It’s 22 degrees at the Merrimack town dump, and the Swonger family, wearing “Pete 2020” buttons on their winter coats, waves at a line of cars and trucks whose drivers are waiting to toss their trash. On this Saturday morning before the New Hampshire primary, in rural towns without curbside trash pickup, the dump is the place for campaigns to find a crowd.

“It’s a tradition, a place for visibility and meeting people,” said Roy Swonger, 55, of Merrimack, who’s standing in front of a large “Pete 2020” sign with his wife, Trisha, and his daughter, Jennifer.

“Where are you going to get a line like this in New Hampshire?” asked Trisha, 60. “This is the biggest traffic jam you’re going to have in Merrimack unless the turkeys get in the road.”

For decades, political campaigns have come to New Hampshire dumps on Saturdays before elections. A 2005 episode of The West Wing depicted a candidate chatting up voters at the town dump in Litchfield, about 20 minutes from Merrimack’s.

“On Saturday, going to the dump is as normal as going to the post office,” said Andrew Smith, a political science professor at the University of New Hampshire. “Good campaigns will have people at the dump.”

This is the Swongers’ second campaign at their town’s transfer station. They also reserved the same spot to show support for Barack Obama in 2008.

The Swongers got behind Pete Buttigieg, the former South Bend, Indiana mayor, after they saw him twice in August—at a house party in Concord, and later the same day at Concord’s farmers’ market. Trisha said he did something most candidates don’t: “He answered the questions he was asked.” The Swongers liked his direct answers to questions about campaign finance, restructuring the Supreme Court, and the Americans with Disabilities Act.

So in September, the Swongers reserved the “activity lane” at the Merrimack Transfer Station and Recycling Facility for the Saturday before the primary. “This is prime real estate,” Trisha said. In Merrimack, a rural exurb of Manchester with 25,000 residents spread across 33 square miles, there’s no real town center and no municipal trash pickup. Everyone who doesn’t hire a private trash hauler heads to the dump, most often on Saturday morning. 

The “activity lane” is a wide spot in the driveway between Merrimack’s single-stream recycling shed and the trash pit. It’s the place where the Rotary Club or cookie-selling Girl Scouts might set up on other weekends. As trucks and cars roll by, Jennifer and Roy wave, and Trisha holds up her blue “Pete 2020” sign. The driver of a gray Toyota Tacoma gives them a quick bip-bip of the horn. A minute later, a passenger waves from another Tacoma. 

“We’re getting a lot of positive responses,” Trisha said. 

“Not necessarily people coming up and talking, but a lot of people waving hello,” added Jennifer. 

Other drivers flash a thumbs-up, the Swongers say, or roll down the window for a brief chat. “One couple stopped by to say they really liked Pete—he was really getting attacked last night, but they thought he handled himself well,” Roy said. But Merrimack is a Republican town—Donald Trump beat Hillary Clinton here, 7,397 to 6,405—so there’s opposition too. The Swongers can tell who doesn’t like their candidate: they don’t make eye contact, or they flash a thumbs-down.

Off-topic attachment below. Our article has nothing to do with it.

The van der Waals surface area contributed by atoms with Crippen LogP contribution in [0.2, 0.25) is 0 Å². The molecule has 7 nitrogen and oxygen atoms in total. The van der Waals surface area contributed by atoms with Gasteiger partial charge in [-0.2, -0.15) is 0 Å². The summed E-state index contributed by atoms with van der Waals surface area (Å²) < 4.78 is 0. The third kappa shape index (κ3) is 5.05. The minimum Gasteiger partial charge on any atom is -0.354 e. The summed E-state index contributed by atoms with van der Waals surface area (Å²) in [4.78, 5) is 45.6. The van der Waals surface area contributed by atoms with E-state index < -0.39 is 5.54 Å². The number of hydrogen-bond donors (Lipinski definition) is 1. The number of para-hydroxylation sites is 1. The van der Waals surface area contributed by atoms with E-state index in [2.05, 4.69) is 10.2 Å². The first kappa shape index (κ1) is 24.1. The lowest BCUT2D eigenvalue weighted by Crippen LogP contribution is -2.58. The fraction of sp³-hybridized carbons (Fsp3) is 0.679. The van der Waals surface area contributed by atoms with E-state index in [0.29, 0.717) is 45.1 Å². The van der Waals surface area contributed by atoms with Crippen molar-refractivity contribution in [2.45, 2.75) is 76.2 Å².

“This isn’t really about convincing people at this point,” Roy added. “It’s more about the visibility, and showing that, yes, there’s support. There’s always this idea that you don’t want to throw your vote away at someone you like if no one else does.”

At the driveway’s edge, the Swongers set up a small table covered with Buttigieg postcards, coffee, Munchkins from Dunkin’ Donuts, and two trays of cookies, baked by Trisha. Each cookie had a blue-frosting letter or number on it; together, the treats spelled out P-E-T-E 2-0-2-0 and B-O-O-T E-D-G-E E-D-G-E. Whatever cookies they don’t give away, they said, they planned on handing out to fellow volunteers at a campaign meeting later in the day.

A woman walked down from the nearby swap shop building, where residents can take and leave used stuff, to talk with the Swongers.

“I love Mayor Pete,” said Hollis McGuire, 66, of Merrimack, but “I don’t want the [Mike] Pence backlash against gay people.” She fears that Christian-right voters who don’t want a gay president might turn out to defeat Buttigieg in November, and that the Trump administration might retaliate against gays for supporting him.

“I look at who can beat Trump,” she said. She’s narrowed her choices down to Joe Biden and Amy Klobuchar.

The Swongers made the case for their candidate.

“He’s the all-American guy,” said Jennifer, 24, mentioning Buttigieg’s marriage and military service. If he were elected, she added, “I think it would alter everybody’s view.”

This article was produced by the Boston Institute for Nonprofit Journalism as part of its Manchester Divided coverage of political activity around New Hampshire’s first-in-the-nation primary. Follow our coverage @BINJreports on Twitter and at, and if you want to see more citizens agenda-driven reporting you can contribute at

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